There is hardly any truth (doctrine) that influences a man's religion, more than the answer to the question, "What is your God like?" Everything springs from your answer, absolutely everything. If your God is harsh, so will you be, if he is loving so the worshiper.  The inspired prophets of the OT understood this and hence their constant rebuking of the nation of Israel for running after false gods. This is how the Psalmist descirbed the similarity of a worshiper to his or her 'god' Psalm 115:

Their idols are silver and gold, made by human hands.   
Those who make them will be like them 
      and so will all who trust in them.

The Trinity
Christians worship a Triune God and that truth shapes everything about their faith. God has revealed himself as Three Persons who are God in themselves and yet who dwell in perfect unity. Father, Son and Holy Spirit. Here it is in three steps (no theological pun intended):

There is One God. 
There are Three who are God
Yet there are not "three gods" for the Three are One

The finest simple explanation available is The Trinity by Stuart Olyott. Somehow the One God unfolds into three different Persons who all relate to one another in eternal love.

 Out of this wonderful high and Glorious Mystery flow numerous implications - here are some of them:

 Life Changing Implications of the Trinity
(1) The only way to come to God is by faith. Since God is transcendent, not only in his being (we can't understand the Trinity), but also in his works, his ways and his thoughts, we do not approach God as we do any one or anything else.  These we can understand, they are below us, we might expect to have some dominance or control over them. We are the observer, they the subject. But God is above us, and the only way to approach him is by simple Faith, as a little child approaches his or her parent. There is no access to God through proud reason.

Apply - if you want to approach God, you have to humble yourself before his majesty right at the start. For our walk with God not only starts with Faith, it continues by faith till the end.

(2) Relationship is at the heart of God. Three Persons in blessed communion with one another. We catch a glimpse of this loving intra-divine fellowship in John's Gospel, between the Father and the Son.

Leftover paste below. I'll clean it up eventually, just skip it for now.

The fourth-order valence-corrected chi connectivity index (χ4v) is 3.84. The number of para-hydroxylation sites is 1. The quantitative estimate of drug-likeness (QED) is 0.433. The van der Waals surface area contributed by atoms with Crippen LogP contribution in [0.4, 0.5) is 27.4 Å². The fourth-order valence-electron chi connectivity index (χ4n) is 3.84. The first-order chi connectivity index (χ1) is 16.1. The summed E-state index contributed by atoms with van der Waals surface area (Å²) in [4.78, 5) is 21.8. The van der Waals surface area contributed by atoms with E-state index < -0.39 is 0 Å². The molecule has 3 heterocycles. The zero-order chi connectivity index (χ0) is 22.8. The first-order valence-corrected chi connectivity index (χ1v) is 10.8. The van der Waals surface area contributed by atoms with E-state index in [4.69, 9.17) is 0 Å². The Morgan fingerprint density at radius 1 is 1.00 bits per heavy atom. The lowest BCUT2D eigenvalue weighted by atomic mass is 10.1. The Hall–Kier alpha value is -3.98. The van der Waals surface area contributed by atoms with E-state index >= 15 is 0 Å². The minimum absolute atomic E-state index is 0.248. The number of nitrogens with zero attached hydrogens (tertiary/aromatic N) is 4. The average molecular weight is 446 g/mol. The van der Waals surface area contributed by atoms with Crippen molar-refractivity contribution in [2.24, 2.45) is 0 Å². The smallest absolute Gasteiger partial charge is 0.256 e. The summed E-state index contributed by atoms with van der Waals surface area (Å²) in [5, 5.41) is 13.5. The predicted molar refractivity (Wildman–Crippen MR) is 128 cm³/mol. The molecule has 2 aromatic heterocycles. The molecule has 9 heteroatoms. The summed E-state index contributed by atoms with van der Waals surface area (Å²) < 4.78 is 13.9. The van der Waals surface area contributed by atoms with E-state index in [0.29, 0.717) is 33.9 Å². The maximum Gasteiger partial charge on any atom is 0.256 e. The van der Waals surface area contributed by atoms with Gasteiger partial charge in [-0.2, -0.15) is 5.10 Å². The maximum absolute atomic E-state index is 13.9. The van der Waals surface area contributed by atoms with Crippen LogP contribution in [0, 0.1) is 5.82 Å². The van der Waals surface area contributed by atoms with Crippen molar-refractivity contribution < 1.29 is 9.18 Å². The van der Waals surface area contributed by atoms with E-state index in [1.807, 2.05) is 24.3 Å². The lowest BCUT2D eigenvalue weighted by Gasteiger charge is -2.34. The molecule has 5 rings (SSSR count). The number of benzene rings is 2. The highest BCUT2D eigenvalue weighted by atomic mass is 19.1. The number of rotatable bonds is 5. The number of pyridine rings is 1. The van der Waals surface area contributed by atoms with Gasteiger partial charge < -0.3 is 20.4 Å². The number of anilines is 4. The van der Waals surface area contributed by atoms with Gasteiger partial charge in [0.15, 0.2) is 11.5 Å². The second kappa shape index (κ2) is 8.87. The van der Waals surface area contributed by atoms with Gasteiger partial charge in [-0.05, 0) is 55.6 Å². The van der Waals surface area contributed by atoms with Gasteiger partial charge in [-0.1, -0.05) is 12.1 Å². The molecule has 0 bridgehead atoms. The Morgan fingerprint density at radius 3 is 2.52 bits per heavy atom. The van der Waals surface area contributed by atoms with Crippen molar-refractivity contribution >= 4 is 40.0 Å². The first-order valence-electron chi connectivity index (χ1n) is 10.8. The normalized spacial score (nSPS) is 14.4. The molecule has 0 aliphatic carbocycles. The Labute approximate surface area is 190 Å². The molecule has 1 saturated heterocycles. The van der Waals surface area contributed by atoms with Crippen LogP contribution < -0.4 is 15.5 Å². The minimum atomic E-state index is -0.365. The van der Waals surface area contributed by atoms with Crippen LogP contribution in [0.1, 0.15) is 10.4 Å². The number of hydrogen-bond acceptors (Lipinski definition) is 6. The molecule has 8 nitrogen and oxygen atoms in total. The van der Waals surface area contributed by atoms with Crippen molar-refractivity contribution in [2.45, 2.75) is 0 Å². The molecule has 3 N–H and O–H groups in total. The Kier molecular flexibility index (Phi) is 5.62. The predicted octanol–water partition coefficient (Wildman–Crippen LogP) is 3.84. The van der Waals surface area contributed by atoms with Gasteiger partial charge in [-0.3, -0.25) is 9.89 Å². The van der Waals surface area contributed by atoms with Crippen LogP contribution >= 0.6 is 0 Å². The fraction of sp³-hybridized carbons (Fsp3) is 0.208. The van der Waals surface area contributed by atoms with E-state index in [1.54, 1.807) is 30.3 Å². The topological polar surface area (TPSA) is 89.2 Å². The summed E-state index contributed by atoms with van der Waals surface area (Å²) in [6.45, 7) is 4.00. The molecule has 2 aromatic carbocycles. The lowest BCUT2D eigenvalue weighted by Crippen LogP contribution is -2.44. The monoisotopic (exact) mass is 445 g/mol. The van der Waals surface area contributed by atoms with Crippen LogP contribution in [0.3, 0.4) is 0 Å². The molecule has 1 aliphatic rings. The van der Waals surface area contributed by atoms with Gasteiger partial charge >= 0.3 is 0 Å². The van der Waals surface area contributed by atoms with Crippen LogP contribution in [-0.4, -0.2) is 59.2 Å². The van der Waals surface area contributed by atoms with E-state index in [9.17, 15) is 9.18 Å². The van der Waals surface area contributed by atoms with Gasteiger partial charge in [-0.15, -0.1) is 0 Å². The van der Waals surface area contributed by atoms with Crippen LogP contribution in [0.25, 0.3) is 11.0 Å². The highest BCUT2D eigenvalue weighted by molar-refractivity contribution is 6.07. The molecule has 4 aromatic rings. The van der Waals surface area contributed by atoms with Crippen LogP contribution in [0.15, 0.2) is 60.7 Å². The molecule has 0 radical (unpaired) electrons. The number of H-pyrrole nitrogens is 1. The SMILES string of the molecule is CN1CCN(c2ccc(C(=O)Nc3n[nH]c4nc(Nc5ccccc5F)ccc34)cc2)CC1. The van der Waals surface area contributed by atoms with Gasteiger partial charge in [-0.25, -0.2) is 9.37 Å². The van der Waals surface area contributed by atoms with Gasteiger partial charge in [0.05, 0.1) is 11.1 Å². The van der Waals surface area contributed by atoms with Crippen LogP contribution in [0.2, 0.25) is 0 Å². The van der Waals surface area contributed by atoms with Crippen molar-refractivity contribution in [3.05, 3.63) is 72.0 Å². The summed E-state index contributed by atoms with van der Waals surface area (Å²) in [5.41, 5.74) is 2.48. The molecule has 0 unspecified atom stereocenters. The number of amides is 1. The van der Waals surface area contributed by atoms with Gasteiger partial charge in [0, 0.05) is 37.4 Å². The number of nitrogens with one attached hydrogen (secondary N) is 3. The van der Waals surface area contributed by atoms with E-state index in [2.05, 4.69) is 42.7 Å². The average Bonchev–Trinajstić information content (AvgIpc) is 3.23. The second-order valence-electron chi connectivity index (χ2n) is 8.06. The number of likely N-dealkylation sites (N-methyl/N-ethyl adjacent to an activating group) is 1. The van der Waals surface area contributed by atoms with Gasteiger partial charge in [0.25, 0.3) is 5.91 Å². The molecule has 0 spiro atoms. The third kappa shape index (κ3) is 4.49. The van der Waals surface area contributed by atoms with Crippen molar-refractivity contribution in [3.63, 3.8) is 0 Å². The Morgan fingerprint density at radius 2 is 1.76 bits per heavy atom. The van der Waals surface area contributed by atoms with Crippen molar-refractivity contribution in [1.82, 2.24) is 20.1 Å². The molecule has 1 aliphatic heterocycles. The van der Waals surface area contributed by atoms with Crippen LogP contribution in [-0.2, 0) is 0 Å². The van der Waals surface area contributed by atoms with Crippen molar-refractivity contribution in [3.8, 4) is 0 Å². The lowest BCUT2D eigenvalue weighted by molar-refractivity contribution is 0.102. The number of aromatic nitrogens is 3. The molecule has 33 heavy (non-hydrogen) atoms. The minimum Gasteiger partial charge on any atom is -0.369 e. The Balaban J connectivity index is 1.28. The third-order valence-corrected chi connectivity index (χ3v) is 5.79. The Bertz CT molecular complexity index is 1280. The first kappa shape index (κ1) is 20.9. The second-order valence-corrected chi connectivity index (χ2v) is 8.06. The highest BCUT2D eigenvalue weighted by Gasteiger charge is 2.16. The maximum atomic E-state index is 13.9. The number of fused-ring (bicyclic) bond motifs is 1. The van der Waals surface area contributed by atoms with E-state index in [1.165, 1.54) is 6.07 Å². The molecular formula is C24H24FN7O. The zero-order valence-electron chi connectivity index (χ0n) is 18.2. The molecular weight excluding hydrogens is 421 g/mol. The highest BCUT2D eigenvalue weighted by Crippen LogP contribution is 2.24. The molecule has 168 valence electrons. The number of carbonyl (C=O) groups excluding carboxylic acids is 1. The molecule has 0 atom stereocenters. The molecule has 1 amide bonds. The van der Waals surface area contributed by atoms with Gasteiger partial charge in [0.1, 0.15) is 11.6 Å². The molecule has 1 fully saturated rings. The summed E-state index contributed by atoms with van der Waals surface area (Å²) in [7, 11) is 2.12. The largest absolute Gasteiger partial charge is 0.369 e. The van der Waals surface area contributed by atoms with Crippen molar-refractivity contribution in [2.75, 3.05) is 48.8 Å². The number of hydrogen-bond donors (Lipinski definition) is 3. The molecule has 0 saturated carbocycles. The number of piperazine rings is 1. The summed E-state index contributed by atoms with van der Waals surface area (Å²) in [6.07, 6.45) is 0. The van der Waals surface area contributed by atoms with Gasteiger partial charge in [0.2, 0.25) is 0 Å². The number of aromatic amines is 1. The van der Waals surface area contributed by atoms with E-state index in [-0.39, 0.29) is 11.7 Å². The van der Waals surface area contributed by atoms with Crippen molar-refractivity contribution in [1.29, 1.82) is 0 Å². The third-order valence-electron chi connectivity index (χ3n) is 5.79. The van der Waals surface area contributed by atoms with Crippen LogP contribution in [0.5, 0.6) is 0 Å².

Apply - relationships are actually at the heart of life. If relationships are going south we feel sad, if they are good we feel happy. That's the way we are wired, made in the image of God. And that's why relationships are the top priority of our lives.

(3) We can know God because he is personal. The reason we can have a relationship with God is because relationships come naturally to him. Why? Because from all eternity he has been in relationship with himself. A non-trinitarian religion that was monotheistic would have a God who was not used to any relationships and thus could hold out no prospect of us knowing him. That is why in Islam God is unknowable. Of course. He has never had any relationships, so why would he have one with us? He wouldn't know how to!

Apply - We can know God!

(4) Love comes from God. Now we understand what John means when he says that love comes from God. Love can only exist in a relationship with another. So a God who is not triune, cannot be loving. And indeed this helps us understand why Islam's Allah is so harsh. But a God who has dwelt in eternal loving relationship becomes the source of love - the one who has poured out his love on us in the sending of his Son. No Trinity, no love. 

Apply - God is love

(5) Diversity can live together in unity. The Father is so different from the Son. The Father tells the Son what to say and do; the Son doesn't do that. The Son became a man suffered and died; the Father didn't do that. The Spirit was sent from the Father and from the Son, not the other way round. And yet they dwell in perfect unity, the Father and I are One, said Jesus. God loves diversity and declares it can live in unity.

  • in marriage, the very different male and female can dwell as one
  • in the church, Jew and Gentile, slave and free, male and female, can live as one
  • even in creation different plants and animals all live together in unity
  • in the bigger cosmos, large objects (ruled by Relativity) and small objects (ruled by Quantum Mechanics) dwell together in harmony

All of this is an expression of the glorious unity-and-diversity found deep deep within the Godhead.

Apply - accept diversity and work towards unity

Ever wondered why all Jehovah Witness churches are the same? They deny the Trinity, and without them even realizing, this denial has a deep deep impact on their church life. A one-god isn't into diversity and loves mono churches. By contrast the vast diversity of true Christian churches demonstrates the amazing Trinity which binds these churches together in love and worship:

Holy, holy holy, Lord God Almighty

Early in the morning our song shall rise to Thee

Holy, holy, holy, merciful and mighty

God in Three persons, blessed Trinity”

Wednesday, 4 December 2013